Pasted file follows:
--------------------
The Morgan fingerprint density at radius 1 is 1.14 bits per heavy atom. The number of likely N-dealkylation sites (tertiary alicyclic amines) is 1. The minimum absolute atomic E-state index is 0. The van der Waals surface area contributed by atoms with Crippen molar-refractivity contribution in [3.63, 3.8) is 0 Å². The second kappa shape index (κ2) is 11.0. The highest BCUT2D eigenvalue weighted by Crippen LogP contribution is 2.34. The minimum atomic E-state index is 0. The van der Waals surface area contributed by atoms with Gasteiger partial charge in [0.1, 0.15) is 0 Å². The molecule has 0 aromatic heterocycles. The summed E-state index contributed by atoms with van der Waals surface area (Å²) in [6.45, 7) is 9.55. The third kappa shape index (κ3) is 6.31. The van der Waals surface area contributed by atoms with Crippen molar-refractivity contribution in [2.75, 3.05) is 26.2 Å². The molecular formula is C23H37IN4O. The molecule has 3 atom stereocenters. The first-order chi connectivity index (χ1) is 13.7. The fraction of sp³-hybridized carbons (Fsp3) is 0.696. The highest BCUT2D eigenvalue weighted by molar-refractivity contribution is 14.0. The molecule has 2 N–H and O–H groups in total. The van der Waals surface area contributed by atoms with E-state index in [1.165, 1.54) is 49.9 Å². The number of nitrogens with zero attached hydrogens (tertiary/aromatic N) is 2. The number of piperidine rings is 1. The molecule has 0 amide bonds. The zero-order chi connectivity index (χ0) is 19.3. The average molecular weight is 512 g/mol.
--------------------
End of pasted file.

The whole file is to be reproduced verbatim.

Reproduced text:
The Morgan fingerprint density at radius 1 is 1.14 bits per heavy atom. The number of likely N-dealkylation sites (tertiary alicyclic amines) is 1. The minimum absolute atomic E-state index is 0. The van der Waals surface area contributed by atoms with Crippen molar-refractivity contribution in [3.63, 3.8) is 0 Å². The second kappa shape index (κ2) is 11.0. The highest BCUT2D eigenvalue weighted by Crippen LogP contribution is 2.34. The minimum atomic E-state index is 0. The van der Waals surface area contributed by atoms with Gasteiger partial charge in [0.1, 0.15) is 0 Å². The molecule has 0 aromatic heterocycles. The summed E-state index contributed by atoms with van der Waals surface area (Å²) in [6.45, 7) is 9.55. The third kappa shape index (κ3) is 6.31. The van der Waals surface area contributed by atoms with Crippen molar-refractivity contribution in [2.75, 3.05) is 26.2 Å². The molecular formula is C23H37IN4O. The molecule has 3 atom stereocenters. The first-order chi connectivity index (χ1) is 13.7. The fraction of sp³-hybridized carbons (Fsp3) is 0.696. The highest BCUT2D eigenvalue weighted by molar-refractivity contribution is 14.0. The molecule has 2 N–H and O–H groups in total. The van der Waals surface area contributed by atoms with E-state index in [1.165, 1.54) is 49.9 Å². The number of nitrogens with zero attached hydrogens (tertiary/aromatic N) is 2. The number of piperidine rings is 1. The molecule has 0 amide bonds. The zero-order chi connectivity index (χ0) is 19.3. The average molecular weight is 512 g/mol.